More than a decade ago, a development near Howard Amon Park faltered, leaving an unsightly pit at Richland’s front door.
Year after year, motorists tooled past the site and city leaders contemplated what to do with the 2.3-acre site it owns.
The property is unquestionably valuable, situated near the intersection of George Washington Way and Lee Boulevard, near a main entrance to the city and next to one of its iconic riverfront parks.
It had to be special, a worthy gateway to the central city.
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But should it be a public market, or an office building? Apartments or a retail complex?
Shifting visions kept the pit on hold.
Three years ago, the city chose Chicago-based Crown Development Group to build an office-and-retail complex. The partners inked a sale agreement that would be amended eight times as the vision shifted and deadlines passed.
The project detoured in 2016, when citizens stepped forward with a pitch to include a Tri-Cities Public Market into the mix. Crown embraced the concept.
The city rejected the plan and market supporters shifted their attention to Pasco, which has embraced the idea.
In the process, the office tenant pulled out of the project. Crown re-imagined the project as an apartment-and-retail complex, a reasonable call for a market with vacancy rates 3 three percent or lower.
Next week, the dirt will finally fly at 650 George Washington Way.
At 11:30 a.m. Dec. 14, Crown and its local partner, Richland-based Boost Builds, will gather with city officials and the Tri-City Regional Chamber of Commerce for a ground breaking event.
Fowler Construction of Richland will begin the 15-month construction project immediately, said David Lippes, principal with Boost.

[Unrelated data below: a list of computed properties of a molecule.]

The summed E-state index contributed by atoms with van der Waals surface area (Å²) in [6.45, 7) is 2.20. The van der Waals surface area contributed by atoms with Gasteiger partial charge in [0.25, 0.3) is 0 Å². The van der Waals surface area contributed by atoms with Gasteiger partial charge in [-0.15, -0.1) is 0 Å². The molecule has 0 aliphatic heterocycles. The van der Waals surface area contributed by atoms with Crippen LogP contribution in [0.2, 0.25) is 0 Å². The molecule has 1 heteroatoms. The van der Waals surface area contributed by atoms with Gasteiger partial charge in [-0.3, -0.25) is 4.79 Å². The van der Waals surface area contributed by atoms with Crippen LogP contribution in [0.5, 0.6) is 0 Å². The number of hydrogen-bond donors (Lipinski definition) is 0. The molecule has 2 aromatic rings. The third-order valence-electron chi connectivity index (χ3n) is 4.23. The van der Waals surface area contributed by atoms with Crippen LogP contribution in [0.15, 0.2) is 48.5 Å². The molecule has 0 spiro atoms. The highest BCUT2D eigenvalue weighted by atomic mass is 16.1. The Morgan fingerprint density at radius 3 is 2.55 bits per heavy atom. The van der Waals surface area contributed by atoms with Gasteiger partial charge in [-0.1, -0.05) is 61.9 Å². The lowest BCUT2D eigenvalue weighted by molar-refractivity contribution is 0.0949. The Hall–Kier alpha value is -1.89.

The developers still have one last hurdle to clear. Next week, they’re expected to close on a lending package backed by the federal Department of Housing and Urban Development.
In keeping with the pit’s tortured history, even that routine affair was briefly in jeopardy over a standoff between Congress and President Donald Trump over the border wall funding.
Friday was the deadline to approve the deal or face a partial government shutdown that could have jeopardized the signing of the HUD loan. But Monday, Congress extended funding to Dec. 21, clearing the way for Park Place to proceed.
Few are happier to see the gateway project finally take shape than Richland Mayor Bob Thompson.
“I think it’s been a great frustration for a great deal of the city for a long time,” he acknowledged. “We’re all pretty excited.”
The pit will be replaced with Park Place, a 104-unit urban-style apartment building with four stories, underground parking and an elevator. Two retail buildings totaling 5,000 square feet will face busy George Washington Way, forming a plaza.
Park Place has a big role to play.
It will improve connections between downtown and the Columbia River and marks a big first step toward taming traffic on George Washington, a big priority for the city.
“We got here. We’re all pretty excited about the project getting completed,” the mayor said.